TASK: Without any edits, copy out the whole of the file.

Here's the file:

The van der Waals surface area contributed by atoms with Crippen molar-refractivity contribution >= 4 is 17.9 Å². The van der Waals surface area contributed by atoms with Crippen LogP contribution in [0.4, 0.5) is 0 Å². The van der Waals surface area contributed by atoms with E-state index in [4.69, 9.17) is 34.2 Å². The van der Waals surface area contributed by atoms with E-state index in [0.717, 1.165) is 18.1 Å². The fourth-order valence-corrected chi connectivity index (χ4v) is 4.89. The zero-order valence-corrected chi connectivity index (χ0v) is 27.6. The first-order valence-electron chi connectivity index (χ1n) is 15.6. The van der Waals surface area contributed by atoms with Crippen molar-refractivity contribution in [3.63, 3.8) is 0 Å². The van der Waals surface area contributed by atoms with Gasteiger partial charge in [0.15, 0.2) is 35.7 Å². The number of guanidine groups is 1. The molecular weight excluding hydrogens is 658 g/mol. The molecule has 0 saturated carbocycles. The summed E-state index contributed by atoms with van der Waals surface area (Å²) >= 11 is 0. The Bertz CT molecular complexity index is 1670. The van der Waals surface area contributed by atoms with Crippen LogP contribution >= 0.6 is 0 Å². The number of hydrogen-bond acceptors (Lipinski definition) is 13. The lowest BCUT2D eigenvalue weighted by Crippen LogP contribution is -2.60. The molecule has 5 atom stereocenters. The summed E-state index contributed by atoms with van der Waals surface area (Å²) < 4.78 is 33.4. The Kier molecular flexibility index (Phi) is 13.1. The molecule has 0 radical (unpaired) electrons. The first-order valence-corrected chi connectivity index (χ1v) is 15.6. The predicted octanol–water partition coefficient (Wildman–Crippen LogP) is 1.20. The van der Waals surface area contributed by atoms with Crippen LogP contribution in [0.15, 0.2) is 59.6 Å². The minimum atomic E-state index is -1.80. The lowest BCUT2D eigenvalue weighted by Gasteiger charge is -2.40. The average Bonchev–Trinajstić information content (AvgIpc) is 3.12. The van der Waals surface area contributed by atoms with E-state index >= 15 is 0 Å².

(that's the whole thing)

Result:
The van der Waals surface area contributed by atoms with Crippen molar-refractivity contribution >= 4 is 17.9 Å². The van der Waals surface area contributed by atoms with Crippen LogP contribution in [0.4, 0.5) is 0 Å². The van der Waals surface area contributed by atoms with E-state index in [4.69, 9.17) is 34.2 Å². The van der Waals surface area contributed by atoms with E-state index in [0.717, 1.165) is 18.1 Å². The fourth-order valence-corrected chi connectivity index (χ4v) is 4.89. The zero-order valence-corrected chi connectivity index (χ0v) is 27.6. The first-order valence-electron chi connectivity index (χ1n) is 15.6. The van der Waals surface area contributed by atoms with Crippen molar-refractivity contribution in [3.63, 3.8) is 0 Å². The van der Waals surface area contributed by atoms with Gasteiger partial charge in [0.15, 0.2) is 35.7 Å². The number of guanidine groups is 1. The molecular weight excluding hydrogens is 658 g/mol. The molecule has 0 saturated carbocycles. The summed E-state index contributed by atoms with van der Waals surface area (Å²) >= 11 is 0. The Bertz CT molecular complexity index is 1670. The van der Waals surface area contributed by atoms with Crippen LogP contribution >= 0.6 is 0 Å². The number of hydrogen-bond acceptors (Lipinski definition) is 13. The lowest BCUT2D eigenvalue weighted by Crippen LogP contribution is -2.60. The molecule has 5 atom stereocenters. The summed E-state index contributed by atoms with van der Waals surface area (Å²) < 4.78 is 33.4. The Kier molecular flexibility index (Phi) is 13.1. The molecule has 0 radical (unpaired) electrons. The first-order valence-corrected chi connectivity index (χ1v) is 15.6. The predicted octanol–water partition coefficient (Wildman–Crippen LogP) is 1.20. The van der Waals surface area contributed by atoms with Crippen LogP contribution in [0.15, 0.2) is 59.6 Å². The minimum atomic E-state index is -1.80. The lowest BCUT2D eigenvalue weighted by Gasteiger charge is -2.40. The average Bonchev–Trinajstić information content (AvgIpc) is 3.12. The van der Waals surface area contributed by atoms with E-state index >= 15 is 0 Å².